Truffle migrate importing OpenZeppelin Contracts results in Cannot read property "0" of null

Hello, I had the same problem as @pmk (Import OpenZeppelin Contracts on Windows: "Could not find import from any sources" error), it’s partially fixed but I have an error when I type the develop and migrate commands.

1 Like

Hi @Zee,

Welcome to the community :wave:

I’m sorry that you are having an issue. Are you able to share your smart contract so I can try to reproduce?

What versions of node/npm/truffle are you using? The easiest way to get these is to run
npx truffle version if truffle is installed locally, otherwise truffle version if truffle is installed globally.

This is what I am running currently:

$ npx truffle version
Truffle v5.1.29 (core: 5.1.29)
Solidity - ^0.6.0 (solc-js)
Node v10.19.0
Web3.js v1.2.1

I use Windows Subsystem for Linux (WSL2) and rarely have issues compared with native Windows. I would recommend having a look at using WSL: Solidity Smart Contract development on Windows

Hello, thank you for your answer :slight_smile:
Below is my smart contract:

// File: node_modules@openzeppelin\contracts\GSN\Context.sol

// SPDX-License-Identifier: MIT

pragma solidity ^0.6.0;

/*

  • @dev Provides information about the current execution context, including the

  • sender of the transaction and its data. While these are generally available

  • via msg.sender and msg.data, they should not be accessed in such a direct

  • manner, since when dealing with GSN meta-transactions the account sending and

  • paying for execution may not be the actual sender (as far as an application

  • is concerned).

  • This contract is only required for intermediate, library-like contracts.

*/

contract Context {

// Empty internal constructor, to prevent people from mistakenly deploying

// an instance of this contract, which should be used via inheritance.

constructor () internal { }

function _msgSender() internal view virtual returns (address payable) {

    return msg.sender;

}

function _msgData() internal view virtual returns (bytes memory) {

    this; // silence state mutability warning without generating bytecode - see https://github.com/ethereum/solidity/issues/2691

    return msg.data;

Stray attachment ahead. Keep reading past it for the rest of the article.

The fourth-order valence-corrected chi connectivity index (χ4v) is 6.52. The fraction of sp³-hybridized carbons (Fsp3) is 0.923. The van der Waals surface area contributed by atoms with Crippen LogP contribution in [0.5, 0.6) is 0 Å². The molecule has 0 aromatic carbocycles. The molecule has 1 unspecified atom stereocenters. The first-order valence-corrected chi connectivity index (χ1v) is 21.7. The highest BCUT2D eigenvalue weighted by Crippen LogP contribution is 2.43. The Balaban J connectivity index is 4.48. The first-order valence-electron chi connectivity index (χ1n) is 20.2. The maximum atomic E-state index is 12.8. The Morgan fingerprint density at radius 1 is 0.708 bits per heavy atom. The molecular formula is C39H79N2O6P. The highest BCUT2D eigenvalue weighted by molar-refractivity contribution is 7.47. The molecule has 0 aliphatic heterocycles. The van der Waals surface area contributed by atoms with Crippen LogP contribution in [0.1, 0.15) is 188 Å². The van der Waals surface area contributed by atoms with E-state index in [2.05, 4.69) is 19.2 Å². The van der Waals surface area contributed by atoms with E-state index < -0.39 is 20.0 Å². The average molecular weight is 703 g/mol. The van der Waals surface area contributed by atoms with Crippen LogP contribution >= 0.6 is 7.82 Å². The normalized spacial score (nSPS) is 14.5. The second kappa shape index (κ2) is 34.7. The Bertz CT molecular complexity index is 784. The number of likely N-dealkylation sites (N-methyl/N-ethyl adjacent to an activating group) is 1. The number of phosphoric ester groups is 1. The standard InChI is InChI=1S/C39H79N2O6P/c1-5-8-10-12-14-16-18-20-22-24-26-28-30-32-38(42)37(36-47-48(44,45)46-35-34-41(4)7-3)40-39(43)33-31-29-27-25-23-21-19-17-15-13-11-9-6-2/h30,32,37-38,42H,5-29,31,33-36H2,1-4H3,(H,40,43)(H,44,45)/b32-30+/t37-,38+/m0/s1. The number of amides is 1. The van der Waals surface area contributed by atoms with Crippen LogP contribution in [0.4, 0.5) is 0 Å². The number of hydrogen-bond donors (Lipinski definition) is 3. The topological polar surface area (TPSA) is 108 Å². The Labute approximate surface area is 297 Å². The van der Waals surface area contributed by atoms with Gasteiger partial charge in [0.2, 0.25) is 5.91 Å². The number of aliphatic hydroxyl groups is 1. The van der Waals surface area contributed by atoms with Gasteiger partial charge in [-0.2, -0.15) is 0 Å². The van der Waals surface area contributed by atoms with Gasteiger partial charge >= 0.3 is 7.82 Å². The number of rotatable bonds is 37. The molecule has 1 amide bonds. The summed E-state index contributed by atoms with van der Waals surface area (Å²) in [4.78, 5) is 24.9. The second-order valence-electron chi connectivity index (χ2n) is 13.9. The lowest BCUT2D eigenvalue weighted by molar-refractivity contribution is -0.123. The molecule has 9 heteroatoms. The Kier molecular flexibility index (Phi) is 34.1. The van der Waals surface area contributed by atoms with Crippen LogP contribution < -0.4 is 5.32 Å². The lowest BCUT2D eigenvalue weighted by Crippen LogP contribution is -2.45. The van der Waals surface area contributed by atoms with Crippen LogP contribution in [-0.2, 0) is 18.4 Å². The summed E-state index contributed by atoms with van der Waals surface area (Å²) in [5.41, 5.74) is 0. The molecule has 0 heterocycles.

}

}

// File: node_modules@openzeppelin\contracts\token\ERC20\IERC20.sol

// SPDX-License-Identifier: MIT

pragma solidity ^0.6.0;

/**

  • @dev Interface of the ERC20 standard as defined in the EIP.

*/

interface IERC20 {

/**

 * @dev Returns the amount of tokens in existence.

 */

function totalSupply() external view returns (uint256);

/**

 * @dev Returns the amount of tokens owned by `account`.

 */

function balanceOf(address account) external view returns (uint256);

/**

 * @dev Moves `amount` tokens from the caller's account to `recipient`.

 *

 * Returns a boolean value indicating whether the operation succeeded.

 *

 * Emits a {Transfer} event.

 */

function transfer(address recipient, uint256 amount) external returns (bool);

/**

 * @dev Returns the remaining number of tokens that `spender` will be

 * allowed to spend on behalf of `owner` through {transferFrom}. This is

 * zero by default.

 *

 * This value changes when {approve} or {transferFrom} are called.

 */

function allowance(address owner, address spender) external view returns (uint256);

/**

 * @dev Sets `amount` as the allowance of `spender` over the caller's tokens.

 *

 * Returns a boolean value indicating whether the operation succeeded.

 *

 * IMPORTANT: Beware that changing an allowance with this method brings the risk

 * that someone may use both the old and the new allowance by unfortunate

 * transaction ordering. One possible solution to mitigate this race

 * condition is to first reduce the spender's allowance to 0 and set the

 * desired value afterwards: